Trying Times For American Tennis
March 2, 2012 by Kevin Beane • Print Story •
Since the beginning of the year, I have been watching a ton of tennis. I can't really explain why; I've always said I'm happy to follow any sport that gets enough media coverage to follow besides auto racing and cricket. The football season was more or less over, and since I suffered a gap in employment, I had swaths of time during the day to watch sports. Tennis filled these swaths.
Don't get me wrong, I've been following tennis since I was a kid, but mostly as a passive observer. Then I came to realize that tennis is a good sport for someone who likes sports gluttony.
To wit: instead of just 1-2 tournaments a week as in golf, there are typically several (except during the majors) going on at once. In addition to the main men's tour, there's also the quasi-minor league "Challenge Tour." But it's not really a minor league; players who are staples on the main tour will frequently dip down to the Challenger circuit for a variety of reasons (they get an invitation, it's a tournament in their home country, they prefer the surface to the ones on the main tour that week, etc.), which makes the Challenger events eminently watchable.
This week is a great example of the surfeit of tournaments. There are eight tourneys taking place (three on the main tour, five on the Challenger tour) in eight different locales (United States, Dubai, Mexico, France, Morocco, Singapore, Colombia, and Brazil) for the men, which has been my focus (sorry, ladies). How fun it must be for a touring pro who enjoys travel; what country do I want to visit this week?
I tried to give tennis a real "shot" before, a place in my mind-shelves cluttered by other sports, in my teens. It didn't really take at the time.
This time around, there has been one hindrance to overcome: It's a crappy, crappy time to be a fan of U.S. players. Andy Roddick is in the twilight of his career and is getting knocked off frequently by lower-seeded players. Another thing about Roddick: did you know he has won just one major? As that passive observer, with the publicity he gets, I would have figured he's won at least three or four.
Indeed, he's not even the highest-ranked American player anymore. That would be Mardy Fish, at this writing ranked 8th in the world.
He will not be 8th for long. At the Australian Open, he was the only top-10 seed not to make it to the third round. Last week in Rotterdam, he lost to a player ranked in the 300s. This week in Dubai, he was the only seeded (top-eight) player not to reach the quarterfinals. He's also in his 30s.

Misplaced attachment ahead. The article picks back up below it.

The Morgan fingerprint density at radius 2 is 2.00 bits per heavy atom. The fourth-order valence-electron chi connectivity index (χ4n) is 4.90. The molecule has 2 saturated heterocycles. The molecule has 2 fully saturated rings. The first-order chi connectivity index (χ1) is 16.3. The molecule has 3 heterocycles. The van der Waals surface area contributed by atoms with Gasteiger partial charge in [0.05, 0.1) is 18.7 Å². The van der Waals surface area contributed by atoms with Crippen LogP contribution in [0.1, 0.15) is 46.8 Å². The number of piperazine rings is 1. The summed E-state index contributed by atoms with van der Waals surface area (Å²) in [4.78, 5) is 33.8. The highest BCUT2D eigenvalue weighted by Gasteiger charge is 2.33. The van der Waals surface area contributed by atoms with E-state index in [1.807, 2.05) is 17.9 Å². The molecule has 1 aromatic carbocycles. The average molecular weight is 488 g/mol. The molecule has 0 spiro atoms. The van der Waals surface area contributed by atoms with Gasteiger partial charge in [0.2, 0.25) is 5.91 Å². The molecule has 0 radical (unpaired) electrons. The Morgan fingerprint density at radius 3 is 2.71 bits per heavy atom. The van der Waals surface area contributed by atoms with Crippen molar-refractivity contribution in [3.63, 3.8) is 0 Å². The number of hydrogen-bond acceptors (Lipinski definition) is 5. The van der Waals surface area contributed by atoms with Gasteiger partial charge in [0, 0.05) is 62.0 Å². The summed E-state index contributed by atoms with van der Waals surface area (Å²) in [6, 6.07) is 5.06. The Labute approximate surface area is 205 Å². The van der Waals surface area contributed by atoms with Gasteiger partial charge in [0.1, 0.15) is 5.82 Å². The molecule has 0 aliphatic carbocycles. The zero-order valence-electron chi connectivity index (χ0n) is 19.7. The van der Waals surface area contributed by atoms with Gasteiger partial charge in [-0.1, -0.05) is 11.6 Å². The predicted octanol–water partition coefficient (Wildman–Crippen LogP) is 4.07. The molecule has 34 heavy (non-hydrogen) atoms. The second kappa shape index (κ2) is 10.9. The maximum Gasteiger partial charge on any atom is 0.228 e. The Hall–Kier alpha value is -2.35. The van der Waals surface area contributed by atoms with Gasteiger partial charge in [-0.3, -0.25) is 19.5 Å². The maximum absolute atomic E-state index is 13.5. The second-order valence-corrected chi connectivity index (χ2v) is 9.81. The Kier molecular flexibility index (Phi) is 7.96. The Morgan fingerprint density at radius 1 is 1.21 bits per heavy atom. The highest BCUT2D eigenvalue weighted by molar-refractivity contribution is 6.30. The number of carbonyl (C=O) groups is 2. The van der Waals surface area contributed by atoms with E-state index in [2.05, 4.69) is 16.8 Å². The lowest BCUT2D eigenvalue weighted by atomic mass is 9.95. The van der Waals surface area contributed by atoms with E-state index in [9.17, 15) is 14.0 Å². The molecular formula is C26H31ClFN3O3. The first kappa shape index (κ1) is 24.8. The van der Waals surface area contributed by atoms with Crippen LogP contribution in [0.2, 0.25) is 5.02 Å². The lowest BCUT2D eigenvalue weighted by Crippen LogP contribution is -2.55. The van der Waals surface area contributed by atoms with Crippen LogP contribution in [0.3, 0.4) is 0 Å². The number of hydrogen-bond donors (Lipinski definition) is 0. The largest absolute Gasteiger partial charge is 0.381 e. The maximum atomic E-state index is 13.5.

It's also been a disappointing year, results-wise, for most of the other American mainstays of the tour: Ryan Sweeting, Donald Young, Sam Querrey, Michael Russell. Ryan Harrison has fared only marginally better.
The lone bright spot, at least in terms of the immediate future, is John Isner. Isner registered in the global consciousness two years ago when he played in that Wimbledon match that lasted days and shattered every record for long tennis matches, but he might be close to being famous for titles instead.
He's huge (6'6") with a monster serve, and he was the anchor to the one oasis of accomplishment in a bitterly disappointing start of the year for the Americans.
In the first round of the Davis Cup, the United States played Switzerland, in Switzerland, on a surface (clay) that Americans are known to struggle on. More distressingly, the Swiss have Roger Federer on their side, which pretty much meant that, in this best-of-five matchup, the U.S. would need to win all three of their non-Federer matches, 'cause they had no chance in those two.
Mardy Fish, in The Only Good Thing He's Done This Year, ousted Stanislas Wawrinka, no slouch, in a five-set marathon to give the U.S. a 1-0 lead. The second match was Isner vs. Federer.
Isner handed a Federer a four-set defeat, in what Isner called the greatest win of his career, and the U.S. went on to win all five matches to advance to the second round.
You know I love upsets, and those are very hard to come by in tennis these days. The four semifinalists in the Australian Open? The top four seeds. The finals? The top two seeds, won by the No. 1 seed. So Isner's victory was great for two reasons: it pretty much gave the United States the victory, and has been the only loss suffered so far this year by the top four when not playing each other (those four are Novak Djokovic, Rafael Nadal, Federer, and Andy Murray).
There's one other American who has had some success this year, but it comes with a very large asterisk. Wayne Odesnik won a Challenger event in Colombia, one of only two Americans to win a Challenger-or-above tournament this year (the other was Jesse Levine in Dallas against a mostly American field). Odesnik was arrested in 2010 in Australia after customs officials found 8 vials of human growth hormone on him. He was banned from tennis for 14 months as a result, and upon his return is persona non grata among tennis fans, who cherish a sport where doping offenses are relatively rare.
But I will cheer for him, as I do all Americans, because I like rooting for guys no one else will root for, and I believe in second chances. After all, I gave tennis one.